Laverne Cox's Essay On Caitlyn Jenner's Vanity Fair Cover Hits The Nail On The Head

LOS ANGELES, CA - MAY 20:  Actress Laverne Cox attends Netflix's 'Orange Is The New Black' For Your Consideration screening a
LOS ANGELES, CA - MAY 20: Actress Laverne Cox attends Netflix's 'Orange Is The New Black' For Your Consideration screening and Q&A at Directors Guild Of America on May 20, 2015 in Los Angeles, California. (Photo by Jason LaVeris/FilmMagic)

Like the rest of us, "Orange Is The New Black" star Laverne Cox thinks Caitlyn Jenner looked "Yasss Gawd! Werk Caitlyn! Get it!” on her Vanity Fair cover.

But in a Tumblr post the actress shared on Tuesday, she explained that it's about so much more than just what Jenner looked like -- however stunning that may be.

"Yes, Caitlyn looks amazing and is beautiful but what I think is most beautiful about her is her heart and soul, the ways she has allowed the world into her vulnerabilities," Cox wrote. "The love and devotion she has for her family and that they have for her. Her courage to move past denial into her truth so publicly.These things are beyond beautiful to me."

She went on to reference her own Time magazine cover, which she wrote was met with criticism from others in the transgender community who claimed she didn't represent most trans people. "But what I think they meant is that in certain lighting, at certain angles I am able to embody certain cisnormative beauty standards," she wrote.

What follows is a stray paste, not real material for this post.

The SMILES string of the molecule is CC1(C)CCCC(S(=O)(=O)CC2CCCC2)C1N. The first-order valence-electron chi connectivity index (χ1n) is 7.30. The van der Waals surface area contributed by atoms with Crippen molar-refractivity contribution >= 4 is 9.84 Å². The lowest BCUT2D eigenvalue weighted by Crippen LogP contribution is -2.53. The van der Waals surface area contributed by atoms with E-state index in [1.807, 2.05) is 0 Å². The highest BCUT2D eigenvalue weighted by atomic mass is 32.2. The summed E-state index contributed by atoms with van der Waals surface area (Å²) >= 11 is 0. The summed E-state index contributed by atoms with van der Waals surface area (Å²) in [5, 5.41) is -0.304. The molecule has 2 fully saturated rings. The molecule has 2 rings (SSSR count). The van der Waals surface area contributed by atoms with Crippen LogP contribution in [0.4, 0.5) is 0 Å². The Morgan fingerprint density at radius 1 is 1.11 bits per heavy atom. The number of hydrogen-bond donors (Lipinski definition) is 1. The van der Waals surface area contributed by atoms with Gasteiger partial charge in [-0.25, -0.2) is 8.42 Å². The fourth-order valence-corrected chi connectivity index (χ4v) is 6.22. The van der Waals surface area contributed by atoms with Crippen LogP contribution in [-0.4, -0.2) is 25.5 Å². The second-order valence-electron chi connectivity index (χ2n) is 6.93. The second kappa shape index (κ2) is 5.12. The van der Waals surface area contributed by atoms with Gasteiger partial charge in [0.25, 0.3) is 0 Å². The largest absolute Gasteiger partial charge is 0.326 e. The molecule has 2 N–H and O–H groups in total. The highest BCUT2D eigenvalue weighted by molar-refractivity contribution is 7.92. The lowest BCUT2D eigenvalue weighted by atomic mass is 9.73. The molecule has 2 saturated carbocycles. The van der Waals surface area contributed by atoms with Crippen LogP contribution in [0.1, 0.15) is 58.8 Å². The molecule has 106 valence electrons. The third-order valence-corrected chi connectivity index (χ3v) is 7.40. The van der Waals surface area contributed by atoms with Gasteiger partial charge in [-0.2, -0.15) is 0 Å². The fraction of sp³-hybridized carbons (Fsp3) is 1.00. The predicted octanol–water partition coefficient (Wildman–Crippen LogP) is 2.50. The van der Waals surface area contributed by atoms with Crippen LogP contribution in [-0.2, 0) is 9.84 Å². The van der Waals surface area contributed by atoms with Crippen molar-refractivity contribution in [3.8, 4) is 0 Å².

She pointed out that that it's important to have diverse media representations of transgender individuals, before going on to say that most transgender people "don’t have the privileges Caitlyn and I have now have."

Cox concluded her post by writing, "I hope, as I know Caitlyn does, that the love she is receiving can translate into changing hearts and minds about who all trans people are as well as shifting public policies to fully support the lives and well being of all of us. The struggle continues…"

"You look at some of the people, the pioneers who are trying to get the message out. Laverne Cox, Janet Mock, Geena Rocero, people like that. Carmen Carrera," she said. "Back in the 80s I was alone and I'm kind of following in their footsteps. They made it easier for me. I hope, with my honesty, I can make it easier for somebody else down the line."



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